hs3rd

my miscellany

Pentecost 12, 2017 — 27 Aug 17

Pentecost 12, 2017

RCL A Proper 16
Isaiah 51:1-6, Psalm 138, Romans 12:1-8, Saint Matthew 16:13-20

Saint Matthew’s account of the Confession of Saint Peter sets forth a triangle, a divine and saving triangle, in which each of us lives every moment of our lives.

The triangle is this. There is Jesus, who asks his disciples, “Who do people say the Son of Man is?”[1] Secondly, there is Peter, who stands for all the disciples both in Cæsarea Philippi and in every Christian community throughout time and throughout the world. The confession Peter makes for all of these is that Jesus is “the Messiah, the Son of the living God.”[2] To this confession Jesus replies and reveals the third person in the triangle. He exclaims, “Blessed are you, Simon son of Jonah! For flesh and blood has not revealed this to you, but my Father in heaven.”[3] And so, the triangle is this. There is Jesus. There is Peter. And finally there is God the Father who reveals some things about Jesus to Peter.

I said that Peter represents us, you and me, in this triangle, for you and I are in the same triangle every day of our lives. We see Jesus in the Scriptures, in the Sacraments, and in the people whom he has redeemed and in the people whom he sends to us as we work out our salvation. And, as we work out our salvation, we learn more and experience more of Jesus in the revelation sent to us about him by God.

In every situation in which we find ourselves, particularly those situations that seem hopeless or seem to be beyond saving, we have all that we know about Jesus, and we have what may be revealed to us in the eleventh hour. And my experience, over and over again, is that when I imagine that God will act to redeem a hopeless situation, God does act in some way. Often God reveals something that was previously unknown. And this new revelation changes everything. New revelation changes things for the better.

It is an act of great faith, I believe, simply to wait and not to act thoughtlessly or reactively. I have called this in homily after homily letting God be God. When we believe that God will act, God usually does act and redeems the time and the situation from our worst fears.

Those difficult situations in our lives are our Cæsarea Philippi. They afford us the opportunity to make our own confession, just as Peter did. We can say that Jesus is “the Messiah, the Son of the living God,” or we can recognize a new revelation about God. For in the world that Jesus made, hope is just around the corner. Hope is there to be embraced. God’s presence guarantees it. Only we can compromise or constrain the hope God intends us to have.

[1] Saint Matthew 16:13.

[2] Saint Matthew 16:16.

[3] Saint Matthew 16:17.

 

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Pentecost 14, 2016 — 21 Aug 16

Pentecost 14, 2016

RCL C Proper 16 Complementary
Isaiah 58:9b-14, Psalm 103:1-8, Hebrews 12:18-29, Saint Luke13:10-17

From time to time, the Scriptures reveal to us what I like to call God’s economy. I mean by that the revelation of what God regards as valuable. The lesson from Isaiah and the Gospel proclaim what God regards as valuable. And if God regards something as valuable, we should regard it as valuable also. We should go and do likewise[1], as Jesus says to the lawyer who stupidly asked him who his neighbor is.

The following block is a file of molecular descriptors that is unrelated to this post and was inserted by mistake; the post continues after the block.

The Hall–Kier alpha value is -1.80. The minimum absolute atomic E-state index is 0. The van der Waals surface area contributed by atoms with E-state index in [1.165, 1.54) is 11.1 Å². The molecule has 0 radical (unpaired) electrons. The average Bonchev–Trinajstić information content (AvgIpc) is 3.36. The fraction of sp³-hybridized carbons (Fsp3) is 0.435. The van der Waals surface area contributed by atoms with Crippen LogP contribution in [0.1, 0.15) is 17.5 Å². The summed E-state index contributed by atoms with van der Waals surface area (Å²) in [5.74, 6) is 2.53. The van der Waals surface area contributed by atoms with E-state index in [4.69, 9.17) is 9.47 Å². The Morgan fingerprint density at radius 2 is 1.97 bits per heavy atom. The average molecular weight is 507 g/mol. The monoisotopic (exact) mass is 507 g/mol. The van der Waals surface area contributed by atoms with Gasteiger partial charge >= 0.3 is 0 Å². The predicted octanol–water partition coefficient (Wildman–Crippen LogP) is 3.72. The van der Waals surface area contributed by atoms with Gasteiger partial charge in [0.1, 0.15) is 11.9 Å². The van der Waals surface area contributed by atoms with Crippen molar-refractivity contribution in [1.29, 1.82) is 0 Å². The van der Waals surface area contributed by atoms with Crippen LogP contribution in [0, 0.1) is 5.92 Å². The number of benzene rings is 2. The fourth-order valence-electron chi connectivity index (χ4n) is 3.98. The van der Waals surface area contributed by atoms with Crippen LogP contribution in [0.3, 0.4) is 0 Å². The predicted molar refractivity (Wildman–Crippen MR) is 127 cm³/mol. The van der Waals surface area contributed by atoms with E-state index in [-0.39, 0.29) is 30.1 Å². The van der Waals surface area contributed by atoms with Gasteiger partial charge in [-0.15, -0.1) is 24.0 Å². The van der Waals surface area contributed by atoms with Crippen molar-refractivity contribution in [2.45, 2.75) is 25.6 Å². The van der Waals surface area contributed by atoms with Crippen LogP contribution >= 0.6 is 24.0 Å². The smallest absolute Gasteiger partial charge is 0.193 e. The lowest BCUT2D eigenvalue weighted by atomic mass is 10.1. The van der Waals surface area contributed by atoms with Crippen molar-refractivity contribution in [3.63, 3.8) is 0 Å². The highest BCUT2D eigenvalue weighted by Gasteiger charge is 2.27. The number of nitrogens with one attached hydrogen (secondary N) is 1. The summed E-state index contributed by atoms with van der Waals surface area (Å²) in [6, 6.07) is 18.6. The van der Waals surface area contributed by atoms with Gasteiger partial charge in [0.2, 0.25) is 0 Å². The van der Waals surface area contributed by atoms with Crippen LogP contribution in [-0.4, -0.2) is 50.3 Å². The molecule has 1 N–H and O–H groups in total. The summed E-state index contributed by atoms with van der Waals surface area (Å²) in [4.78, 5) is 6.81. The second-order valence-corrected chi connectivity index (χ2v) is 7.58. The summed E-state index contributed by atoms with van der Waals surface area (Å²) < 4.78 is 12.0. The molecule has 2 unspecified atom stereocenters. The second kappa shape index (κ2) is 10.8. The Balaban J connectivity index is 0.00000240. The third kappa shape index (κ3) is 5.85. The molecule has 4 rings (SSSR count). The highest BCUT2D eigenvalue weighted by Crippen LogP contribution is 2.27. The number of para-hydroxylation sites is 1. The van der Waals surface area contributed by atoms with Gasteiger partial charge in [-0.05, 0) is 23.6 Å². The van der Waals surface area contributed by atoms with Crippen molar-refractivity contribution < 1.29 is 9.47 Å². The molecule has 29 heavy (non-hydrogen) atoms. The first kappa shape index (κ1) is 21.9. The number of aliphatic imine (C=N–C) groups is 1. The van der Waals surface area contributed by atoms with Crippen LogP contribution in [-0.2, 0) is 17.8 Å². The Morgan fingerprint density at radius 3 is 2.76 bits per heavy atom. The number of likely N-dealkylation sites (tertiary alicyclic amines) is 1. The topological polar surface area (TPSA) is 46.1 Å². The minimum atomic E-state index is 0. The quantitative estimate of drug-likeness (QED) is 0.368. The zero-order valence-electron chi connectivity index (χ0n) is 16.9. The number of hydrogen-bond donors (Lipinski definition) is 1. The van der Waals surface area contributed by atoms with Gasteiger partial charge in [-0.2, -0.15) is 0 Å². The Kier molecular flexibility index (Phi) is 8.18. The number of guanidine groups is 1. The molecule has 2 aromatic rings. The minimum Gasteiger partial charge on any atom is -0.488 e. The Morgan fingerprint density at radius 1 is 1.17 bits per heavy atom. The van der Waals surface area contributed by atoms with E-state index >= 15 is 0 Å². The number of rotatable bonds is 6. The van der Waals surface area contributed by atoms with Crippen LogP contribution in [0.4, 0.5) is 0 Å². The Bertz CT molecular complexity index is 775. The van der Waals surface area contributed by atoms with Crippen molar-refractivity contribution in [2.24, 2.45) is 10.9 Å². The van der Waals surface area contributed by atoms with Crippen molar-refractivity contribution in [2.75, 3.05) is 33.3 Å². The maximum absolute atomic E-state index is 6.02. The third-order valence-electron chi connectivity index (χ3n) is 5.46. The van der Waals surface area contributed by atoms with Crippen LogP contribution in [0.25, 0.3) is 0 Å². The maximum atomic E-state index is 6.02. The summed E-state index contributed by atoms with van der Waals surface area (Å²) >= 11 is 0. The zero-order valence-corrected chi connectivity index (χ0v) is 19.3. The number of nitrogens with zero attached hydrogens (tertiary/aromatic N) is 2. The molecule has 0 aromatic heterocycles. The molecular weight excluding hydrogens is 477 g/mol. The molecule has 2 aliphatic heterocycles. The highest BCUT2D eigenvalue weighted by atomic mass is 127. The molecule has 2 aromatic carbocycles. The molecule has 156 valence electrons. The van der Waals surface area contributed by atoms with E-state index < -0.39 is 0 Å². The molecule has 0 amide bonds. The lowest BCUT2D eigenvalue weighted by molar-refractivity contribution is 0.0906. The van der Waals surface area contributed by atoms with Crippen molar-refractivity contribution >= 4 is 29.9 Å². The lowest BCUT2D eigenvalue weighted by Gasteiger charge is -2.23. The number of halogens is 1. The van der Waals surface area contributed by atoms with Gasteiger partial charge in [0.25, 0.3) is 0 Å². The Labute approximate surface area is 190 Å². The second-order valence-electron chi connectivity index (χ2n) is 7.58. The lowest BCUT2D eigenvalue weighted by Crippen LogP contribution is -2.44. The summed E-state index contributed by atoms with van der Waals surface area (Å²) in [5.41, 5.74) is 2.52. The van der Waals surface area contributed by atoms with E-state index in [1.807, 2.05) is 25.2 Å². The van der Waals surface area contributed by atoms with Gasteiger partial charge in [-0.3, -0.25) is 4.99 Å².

I shall go even further and say this. If it is revealed to us that something is valuable to God, we should create an account book, a ledger with credits and debits, that identifies how often we have done what God regards as valuable and how often we have left undone what God regards as valuable. The idea of a ledger is simple, I know. But we who want to do what God would have us do will take it and use it in order to progress in learning how to live as God would have us to live.

And so, in the Lessons today, what do we learn that God regards as valuable? Let’s look at the reading from Isaiah. “If you remove the yoke from among you, the pointing of the finger, the speaking of evil, if you offer your food to the hungry and satisfy the needs of the afflicted, then your light shall rise in the darkness and your gloom be like the noonday.”[2] Or hear the prophecy from the New American Bible: “If you remove from your midst oppression, false accusation and malicious speech; If you bestow your bread on the hungry and satisfy the afflicted; Then light shall rise for you in darkness, and the gloom shall become for you like midday.”[3] The rest of the reading is a catalog of the blessings, the good things, that will befall us in God’s economy if we do these things. God will feed us with the heritage of Jacob.[4]

And in the Gospel, we see Jesus removing the yoke of a spirit that had crippled a woman for eighteen years.[5] Jesus performs this removal of a yoke on a sabbath, giving rise to the question of when it is appropriate to do what God regards as valuable. Jesus’ reply settles the question, and the entire crowd rejoices at the wonderful things he was doing.

Removing a yoke, a burden; removing pointing a finger, finding fault; removing speaking evil; feeding the hungry; and satisfying the needs of the afflicted—these are the things that God values. These are the coins of exchange in the kingdom of God. They are the valuables that we are to share with anyone who wants them.

A ledger giving an account of instances we have done them, or left them undone, would reveal something important about us. It would reveal whether we have done God’s will or, alternatively, whether we just couldn’t be bothered. We are free to do either one. What will go into our ledger today?

[1] Saint Luke 10:37. Quotations from Scripture are the New Revised Standard Version of the Holy Bible except as noted.

[2] Isaiah 58:9b-10.

[3] Isaiah 58:9b-10, from the New American Bible.

[4] Isaiah 58:14.

[5] Saint Luke 13:11.

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